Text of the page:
Behind the numbers - understanding cyber losses
By Mark Camillo, Head of Cyber, EMEA, AIG
Encryption ransomware extortion claims accounted for 16 percent of claims during that period, with a further 4 percent of claims relating to other cyber extortions.
Paying the price
People are sometimes surprised at how small some of the ransom demands are. Nevertheless, given the high frequency of attacks, extortion is a lucrative and relatively straightforward way of accessing ‘fast cash’ for cyber criminals. Malicious actors are thought to have generated around $325million in revenue over the past three years by using the CryptoWall code, according to research by the Cyber Threat Alliance, while the Cryptolocker gang made over $30million in 2015 using relatively simple ransomware. An explosion in different types of ransomware deployed in 2016 suggests that this form of cyberattack is only going to become more frequent.
Despite the growing risk of a cyberattack, a surprising number of companies are unprepared to deal with the threat
In the cases of cyber extortion, claims severity depends on the type of organisation, the level of business interruption caused and need for forensic investigation and system restoration. Ransom demands typically remain small. For example, one online retailer was subject to a DDoS attack, which resulted in their website being inaccessible or experiencing reduced performance. Prior to the attack they received an online message claiming that their website protection was extremely low and it would be taken offline unless a payment of £3,000 was made. Further ransom demands of £500 were made during the attack.
Largescale DDoS attacks are also a rising concern, up 138 percent year-on-year, according to Akamai’s latest State of the Internet/Security Report. In October 2016, a massive DDoS attack hit servers at domain name system provider Dyn, resulting in widespread disruption. The DDoS involved a botnet coordinated through tens of millions of connected devices including surveillance cameras, webcams, smart thermostats and even baby monitors infected with the Mirai malware.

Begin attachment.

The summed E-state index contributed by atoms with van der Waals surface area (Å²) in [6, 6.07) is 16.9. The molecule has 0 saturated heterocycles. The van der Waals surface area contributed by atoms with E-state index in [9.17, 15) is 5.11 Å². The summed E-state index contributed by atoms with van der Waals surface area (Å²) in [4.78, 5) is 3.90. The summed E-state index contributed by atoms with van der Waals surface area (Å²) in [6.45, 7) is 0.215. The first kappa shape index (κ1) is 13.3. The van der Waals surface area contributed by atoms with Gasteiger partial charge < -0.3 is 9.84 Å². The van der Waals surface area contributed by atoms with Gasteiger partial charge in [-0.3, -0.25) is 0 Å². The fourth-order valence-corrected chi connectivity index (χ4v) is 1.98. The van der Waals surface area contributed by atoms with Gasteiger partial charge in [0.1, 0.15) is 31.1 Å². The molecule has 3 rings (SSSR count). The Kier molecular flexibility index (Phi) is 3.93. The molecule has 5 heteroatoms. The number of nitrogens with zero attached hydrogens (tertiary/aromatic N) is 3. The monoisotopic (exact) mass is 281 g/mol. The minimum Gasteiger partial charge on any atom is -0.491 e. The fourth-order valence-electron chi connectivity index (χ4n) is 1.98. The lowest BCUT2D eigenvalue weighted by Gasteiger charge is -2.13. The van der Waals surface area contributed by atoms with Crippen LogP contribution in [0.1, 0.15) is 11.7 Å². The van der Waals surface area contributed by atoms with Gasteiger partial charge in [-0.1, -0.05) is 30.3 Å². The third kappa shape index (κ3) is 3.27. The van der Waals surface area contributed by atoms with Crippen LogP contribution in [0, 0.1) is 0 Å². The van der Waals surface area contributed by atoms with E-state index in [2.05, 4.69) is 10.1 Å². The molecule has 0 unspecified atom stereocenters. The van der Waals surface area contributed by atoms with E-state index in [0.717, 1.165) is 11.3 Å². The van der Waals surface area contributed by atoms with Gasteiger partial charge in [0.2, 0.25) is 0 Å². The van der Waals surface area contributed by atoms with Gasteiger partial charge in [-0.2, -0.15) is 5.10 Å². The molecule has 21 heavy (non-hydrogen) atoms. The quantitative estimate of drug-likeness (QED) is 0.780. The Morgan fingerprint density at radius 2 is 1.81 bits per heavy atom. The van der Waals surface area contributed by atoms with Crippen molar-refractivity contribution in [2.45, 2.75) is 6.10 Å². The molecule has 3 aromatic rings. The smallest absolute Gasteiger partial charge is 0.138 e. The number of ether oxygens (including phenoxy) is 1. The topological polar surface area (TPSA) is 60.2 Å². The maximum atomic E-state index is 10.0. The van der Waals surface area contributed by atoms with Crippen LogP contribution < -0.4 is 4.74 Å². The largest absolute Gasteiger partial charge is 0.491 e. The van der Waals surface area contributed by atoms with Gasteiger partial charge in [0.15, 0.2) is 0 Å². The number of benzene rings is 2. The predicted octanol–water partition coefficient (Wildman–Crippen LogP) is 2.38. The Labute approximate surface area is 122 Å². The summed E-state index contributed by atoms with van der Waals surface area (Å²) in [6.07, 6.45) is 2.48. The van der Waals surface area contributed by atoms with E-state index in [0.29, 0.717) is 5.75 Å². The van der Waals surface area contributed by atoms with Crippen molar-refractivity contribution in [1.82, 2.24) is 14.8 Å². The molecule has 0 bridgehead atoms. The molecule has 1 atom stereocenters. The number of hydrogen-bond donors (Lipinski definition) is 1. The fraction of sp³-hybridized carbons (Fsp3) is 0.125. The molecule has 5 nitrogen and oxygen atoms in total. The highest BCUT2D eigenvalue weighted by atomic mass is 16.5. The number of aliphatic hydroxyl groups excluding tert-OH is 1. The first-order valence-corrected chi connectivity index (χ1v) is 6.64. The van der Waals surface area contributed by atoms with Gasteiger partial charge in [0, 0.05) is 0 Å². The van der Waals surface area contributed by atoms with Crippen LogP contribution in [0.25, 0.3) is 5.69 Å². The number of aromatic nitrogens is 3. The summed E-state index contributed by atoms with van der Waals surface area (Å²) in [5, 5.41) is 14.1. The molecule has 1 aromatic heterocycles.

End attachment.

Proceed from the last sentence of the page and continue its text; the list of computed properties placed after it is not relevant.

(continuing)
For those affected by ransomware or DDoSattacks, business interruption (BI) costs are highest during peak trading periods. Half of the respondents to one recent survey revealed that they could lose over $100,000 per hour during critical periods – even if the initial ransom demand is low.
While business interruption currently accounts for just four percent of AIG EMEA cyber claims (with a further four percent of claims falling under system failure/outage), BI cyber claims are expected to increase in frequency and severity in the future. Rapid breach response is one way of mitigating the potential impact.
Regulation to drive data breach claims
Perhaps unsurprisingly, the majority of cyber claims currently emanate from industries that are required to notify customers if sensitive data has been compromised. But from 2018, under the General Data Protection Regulation (GDPR), all companies based in the EU and those based outside of the EU who process EU citizens’ data will be required to report a breach within 72 hours of it occurring – if that is feasible. There will be significant fines for those firms that have failed to protect data adequately. A company can be fined up to two percent of their global annual turnover for not having records in order, failing to notify the supervisory authority about a breach or failing to conduct impact assessments. Infringements that are more serious could merit a four percent fine.
It is anticipated the new data protection rules and headline-hitting data breach exposés will continue to drive greater demand for cyber cover. However, despite the growing risk of a cyberattack, a surprising number of companies are unprepared to deal with the threat. From our experience of working with companies – large and small – that have suffered from some sort of data breach, it is clear that it is not just being a victim of a breach that can cause damage to businesses, but also how a breach is handled. Many organisations are dealing with cyber claims for the first time and, even if they have the resources required to respond, they often do not know how to deploy them. Insurance plays a key role in not just offsetting costs when a cyber event happens, but also preventing an attack in the first place, and responding correctly to reduce damage when cyber security fails.
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